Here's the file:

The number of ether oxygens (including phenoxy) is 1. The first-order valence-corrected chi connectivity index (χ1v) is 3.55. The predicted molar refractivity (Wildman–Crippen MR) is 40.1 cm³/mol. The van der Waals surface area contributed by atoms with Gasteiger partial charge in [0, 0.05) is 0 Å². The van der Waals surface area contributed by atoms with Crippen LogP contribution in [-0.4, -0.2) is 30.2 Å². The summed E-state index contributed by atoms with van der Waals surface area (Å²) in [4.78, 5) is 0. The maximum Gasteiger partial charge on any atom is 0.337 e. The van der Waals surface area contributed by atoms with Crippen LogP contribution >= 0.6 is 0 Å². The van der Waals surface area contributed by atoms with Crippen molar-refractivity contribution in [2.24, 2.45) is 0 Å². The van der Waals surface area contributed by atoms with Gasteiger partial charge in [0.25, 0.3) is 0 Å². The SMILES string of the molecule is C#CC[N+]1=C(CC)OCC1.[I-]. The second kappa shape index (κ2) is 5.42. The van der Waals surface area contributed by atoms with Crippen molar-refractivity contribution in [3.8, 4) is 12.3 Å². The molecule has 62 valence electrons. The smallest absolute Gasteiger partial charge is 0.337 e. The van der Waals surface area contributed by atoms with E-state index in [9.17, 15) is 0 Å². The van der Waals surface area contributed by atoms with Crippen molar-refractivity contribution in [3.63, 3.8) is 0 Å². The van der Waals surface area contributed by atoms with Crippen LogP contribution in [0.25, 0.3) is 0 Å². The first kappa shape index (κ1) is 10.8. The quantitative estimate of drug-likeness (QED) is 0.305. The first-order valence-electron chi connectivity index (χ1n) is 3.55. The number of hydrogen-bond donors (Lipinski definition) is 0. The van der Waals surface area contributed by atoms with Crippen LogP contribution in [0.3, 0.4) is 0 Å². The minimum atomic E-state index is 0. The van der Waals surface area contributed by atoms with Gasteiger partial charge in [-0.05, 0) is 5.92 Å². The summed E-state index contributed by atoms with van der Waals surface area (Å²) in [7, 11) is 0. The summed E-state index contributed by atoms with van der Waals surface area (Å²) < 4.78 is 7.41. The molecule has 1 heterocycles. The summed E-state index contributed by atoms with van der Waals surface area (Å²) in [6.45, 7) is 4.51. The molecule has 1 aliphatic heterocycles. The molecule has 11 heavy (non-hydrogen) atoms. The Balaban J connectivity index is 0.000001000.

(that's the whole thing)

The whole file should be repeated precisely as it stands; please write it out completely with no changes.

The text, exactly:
The number of ether oxygens (including phenoxy) is 1. The first-order valence-corrected chi connectivity index (χ1v) is 3.55. The predicted molar refractivity (Wildman–Crippen MR) is 40.1 cm³/mol. The van der Waals surface area contributed by atoms with Gasteiger partial charge in [0, 0.05) is 0 Å². The van der Waals surface area contributed by atoms with Crippen LogP contribution in [-0.4, -0.2) is 30.2 Å². The summed E-state index contributed by atoms with van der Waals surface area (Å²) in [4.78, 5) is 0. The maximum Gasteiger partial charge on any atom is 0.337 e. The van der Waals surface area contributed by atoms with Crippen LogP contribution >= 0.6 is 0 Å². The van der Waals surface area contributed by atoms with Crippen molar-refractivity contribution in [2.24, 2.45) is 0 Å². The van der Waals surface area contributed by atoms with Gasteiger partial charge in [0.25, 0.3) is 0 Å². The SMILES string of the molecule is C#CC[N+]1=C(CC)OCC1.[I-]. The second kappa shape index (κ2) is 5.42. The van der Waals surface area contributed by atoms with Crippen molar-refractivity contribution in [3.8, 4) is 12.3 Å². The molecule has 62 valence electrons. The smallest absolute Gasteiger partial charge is 0.337 e. The van der Waals surface area contributed by atoms with E-state index in [9.17, 15) is 0 Å². The van der Waals surface area contributed by atoms with Crippen molar-refractivity contribution in [3.63, 3.8) is 0 Å². The van der Waals surface area contributed by atoms with Crippen LogP contribution in [0.25, 0.3) is 0 Å². The first kappa shape index (κ1) is 10.8. The quantitative estimate of drug-likeness (QED) is 0.305. The first-order valence-electron chi connectivity index (χ1n) is 3.55. The number of hydrogen-bond donors (Lipinski definition) is 0. The van der Waals surface area contributed by atoms with Crippen LogP contribution in [0.3, 0.4) is 0 Å². The minimum atomic E-state index is 0. The van der Waals surface area contributed by atoms with Gasteiger partial charge in [-0.05, 0) is 5.92 Å². The summed E-state index contributed by atoms with van der Waals surface area (Å²) in [7, 11) is 0. The summed E-state index contributed by atoms with van der Waals surface area (Å²) < 4.78 is 7.41. The molecule has 1 heterocycles. The summed E-state index contributed by atoms with van der Waals surface area (Å²) in [6.45, 7) is 4.51. The molecule has 1 aliphatic heterocycles. The molecule has 11 heavy (non-hydrogen) atoms. The Balaban J connectivity index is 0.000001000.